File > Export > Movie to Quicktime Movie
Options:  Settings:  Compression: H.264
Frame Rate:  current (or 15fps)
Size: current
Uncheck sound and prepare for internet streaming

Please name your file  Please create a folder with your first and last name in the class Assignments_In folder on the Emerson course server, and put the assignment in there.

2. Assignment:  Still life Rotation.

Create a small table-top still life out of three objects.  At least one object must have curves, and one object must be boxy with sharp edges. Cut a perfect circle out of paper or cardboard large enough for your still-life to sit upon. Mark 12 equidistant marks around the circumference of the circle (like the numbers on a clock).  Place your circle on the table with your still-life on top of it.  Using small pieces of tape, at 12,3,6,and 9 o’clock, create guide markers for your circle. (As you rotate your circle, the markers will enable you to keep your circle steady.) Take a photo of your still life, and put it in your folder on the sever. Rotate your still life in a complete circle, drawing your still life 12 times, maintaining a consistent POV.  You do not move, your still life moves in a 360 circle.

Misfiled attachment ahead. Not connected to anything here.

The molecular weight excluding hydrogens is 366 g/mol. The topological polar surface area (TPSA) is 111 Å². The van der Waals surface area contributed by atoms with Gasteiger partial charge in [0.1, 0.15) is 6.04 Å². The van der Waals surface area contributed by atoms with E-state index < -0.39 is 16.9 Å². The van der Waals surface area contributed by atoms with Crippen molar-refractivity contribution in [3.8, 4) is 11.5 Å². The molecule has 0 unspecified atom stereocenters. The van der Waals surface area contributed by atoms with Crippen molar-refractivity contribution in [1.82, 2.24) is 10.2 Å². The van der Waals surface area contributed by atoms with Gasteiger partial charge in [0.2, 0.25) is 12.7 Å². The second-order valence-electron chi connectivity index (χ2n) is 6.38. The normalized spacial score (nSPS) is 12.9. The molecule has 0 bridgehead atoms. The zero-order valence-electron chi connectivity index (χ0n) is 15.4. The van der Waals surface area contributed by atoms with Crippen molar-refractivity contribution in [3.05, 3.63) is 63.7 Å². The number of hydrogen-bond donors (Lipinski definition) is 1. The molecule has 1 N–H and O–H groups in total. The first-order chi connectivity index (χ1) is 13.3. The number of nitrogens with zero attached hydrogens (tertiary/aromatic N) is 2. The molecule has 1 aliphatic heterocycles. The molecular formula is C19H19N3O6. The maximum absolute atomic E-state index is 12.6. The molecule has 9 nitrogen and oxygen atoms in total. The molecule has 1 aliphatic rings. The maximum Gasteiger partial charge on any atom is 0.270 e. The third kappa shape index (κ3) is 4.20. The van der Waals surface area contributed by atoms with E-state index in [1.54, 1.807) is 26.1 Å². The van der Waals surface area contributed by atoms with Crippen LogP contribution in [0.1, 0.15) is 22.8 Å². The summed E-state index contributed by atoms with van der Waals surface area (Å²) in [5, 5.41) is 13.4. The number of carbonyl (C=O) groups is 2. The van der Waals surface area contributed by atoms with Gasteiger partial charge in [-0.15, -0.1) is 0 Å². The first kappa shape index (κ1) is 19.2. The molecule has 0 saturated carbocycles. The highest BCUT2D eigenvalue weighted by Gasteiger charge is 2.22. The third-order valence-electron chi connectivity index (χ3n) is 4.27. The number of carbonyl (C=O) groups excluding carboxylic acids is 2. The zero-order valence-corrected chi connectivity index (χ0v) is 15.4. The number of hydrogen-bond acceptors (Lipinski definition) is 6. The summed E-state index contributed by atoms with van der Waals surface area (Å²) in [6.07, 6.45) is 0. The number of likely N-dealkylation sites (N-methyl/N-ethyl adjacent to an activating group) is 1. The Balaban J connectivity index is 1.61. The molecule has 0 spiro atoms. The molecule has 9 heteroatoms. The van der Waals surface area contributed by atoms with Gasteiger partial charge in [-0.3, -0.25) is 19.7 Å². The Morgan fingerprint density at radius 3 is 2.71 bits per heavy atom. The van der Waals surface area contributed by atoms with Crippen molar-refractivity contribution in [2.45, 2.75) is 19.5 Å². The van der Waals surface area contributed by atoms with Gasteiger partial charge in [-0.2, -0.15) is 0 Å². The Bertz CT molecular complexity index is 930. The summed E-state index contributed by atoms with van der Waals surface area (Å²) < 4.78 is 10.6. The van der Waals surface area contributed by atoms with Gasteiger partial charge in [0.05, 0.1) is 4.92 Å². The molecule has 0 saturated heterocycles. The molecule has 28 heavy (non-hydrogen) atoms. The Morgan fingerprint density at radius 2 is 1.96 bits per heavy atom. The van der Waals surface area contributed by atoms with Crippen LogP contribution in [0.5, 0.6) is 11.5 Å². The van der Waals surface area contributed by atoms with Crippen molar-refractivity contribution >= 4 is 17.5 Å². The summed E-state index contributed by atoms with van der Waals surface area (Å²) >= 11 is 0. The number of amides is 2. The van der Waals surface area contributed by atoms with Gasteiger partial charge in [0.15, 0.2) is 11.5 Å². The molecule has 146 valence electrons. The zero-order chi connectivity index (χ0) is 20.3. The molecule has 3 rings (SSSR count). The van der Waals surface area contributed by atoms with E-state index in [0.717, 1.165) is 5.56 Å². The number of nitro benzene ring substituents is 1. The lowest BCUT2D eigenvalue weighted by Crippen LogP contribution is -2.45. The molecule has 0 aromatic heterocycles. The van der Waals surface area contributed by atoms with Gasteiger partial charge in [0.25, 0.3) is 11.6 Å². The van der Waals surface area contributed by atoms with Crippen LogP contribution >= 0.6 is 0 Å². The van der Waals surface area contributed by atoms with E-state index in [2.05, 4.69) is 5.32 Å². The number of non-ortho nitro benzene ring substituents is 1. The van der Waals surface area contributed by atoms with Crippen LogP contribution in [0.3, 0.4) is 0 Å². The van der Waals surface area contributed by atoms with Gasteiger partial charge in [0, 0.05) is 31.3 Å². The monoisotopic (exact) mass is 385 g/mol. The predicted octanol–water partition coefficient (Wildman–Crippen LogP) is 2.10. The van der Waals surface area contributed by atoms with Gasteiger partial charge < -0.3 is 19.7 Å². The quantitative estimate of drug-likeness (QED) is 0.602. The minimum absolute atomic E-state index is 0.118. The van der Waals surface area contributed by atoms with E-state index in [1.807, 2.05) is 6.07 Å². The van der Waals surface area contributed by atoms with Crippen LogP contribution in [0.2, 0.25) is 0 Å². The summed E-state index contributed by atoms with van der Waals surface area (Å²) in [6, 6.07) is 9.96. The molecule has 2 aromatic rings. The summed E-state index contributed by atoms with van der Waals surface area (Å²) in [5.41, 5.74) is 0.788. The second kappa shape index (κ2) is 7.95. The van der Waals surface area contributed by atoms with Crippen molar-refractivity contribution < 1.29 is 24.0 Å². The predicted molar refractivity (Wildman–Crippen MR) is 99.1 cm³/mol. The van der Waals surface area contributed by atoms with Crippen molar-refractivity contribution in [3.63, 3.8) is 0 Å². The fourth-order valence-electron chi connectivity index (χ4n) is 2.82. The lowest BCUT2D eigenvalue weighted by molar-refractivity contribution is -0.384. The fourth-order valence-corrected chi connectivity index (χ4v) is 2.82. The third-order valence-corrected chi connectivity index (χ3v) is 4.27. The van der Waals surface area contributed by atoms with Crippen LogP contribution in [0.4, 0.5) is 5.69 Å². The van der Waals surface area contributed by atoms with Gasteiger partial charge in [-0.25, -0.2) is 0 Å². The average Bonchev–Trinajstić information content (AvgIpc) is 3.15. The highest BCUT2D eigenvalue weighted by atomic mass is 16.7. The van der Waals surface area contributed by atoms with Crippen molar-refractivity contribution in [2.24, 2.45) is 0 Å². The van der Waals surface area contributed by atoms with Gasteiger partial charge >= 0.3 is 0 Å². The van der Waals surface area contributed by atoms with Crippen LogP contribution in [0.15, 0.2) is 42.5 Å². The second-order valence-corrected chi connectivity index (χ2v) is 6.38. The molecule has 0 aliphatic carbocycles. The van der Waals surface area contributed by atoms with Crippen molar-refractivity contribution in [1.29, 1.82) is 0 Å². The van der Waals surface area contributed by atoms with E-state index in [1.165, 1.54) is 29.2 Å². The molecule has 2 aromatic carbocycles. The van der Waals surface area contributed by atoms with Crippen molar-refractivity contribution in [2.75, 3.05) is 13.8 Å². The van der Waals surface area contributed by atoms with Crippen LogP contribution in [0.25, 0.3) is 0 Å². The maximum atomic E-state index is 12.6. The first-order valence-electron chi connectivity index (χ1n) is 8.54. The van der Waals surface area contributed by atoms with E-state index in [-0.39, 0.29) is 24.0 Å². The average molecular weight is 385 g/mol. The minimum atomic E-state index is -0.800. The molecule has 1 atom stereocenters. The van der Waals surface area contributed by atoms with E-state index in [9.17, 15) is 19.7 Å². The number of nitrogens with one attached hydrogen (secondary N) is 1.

Note:  Please do not create a CGI virtual still life, and use frame grabs to make your drawings.  Frame grabs are already flattened to 2D space – the point of the exercise is for YOUR EYES to do the work flattening the 3D objects into a 2D image.

Scan your 12 drawings, sequence them in the correct order, and Export a Quicktime Movie following the same parameters as in Part 1.  Name it and put it in your folder on the server.

GRADING:  for a total of 5 points

Chair Rotation Animation – full circular loop, drawings in order, orientation correct: .5pt
Chair Rotation Animation – .mov file at parameters listed above: .5pt
Sketchbook in class: .5pt
Photo of still life: .5pt
Three objects, One curved object, one sharp object: .5pt
12 drawings of still life: volumes accurate rendered, relationships proportional: 1pt
12 drawings of still life: ground plane and POV is consistent in all drawings: 1pt
Still Life Rotation Animation – .mov file at parameters listed above: .5pt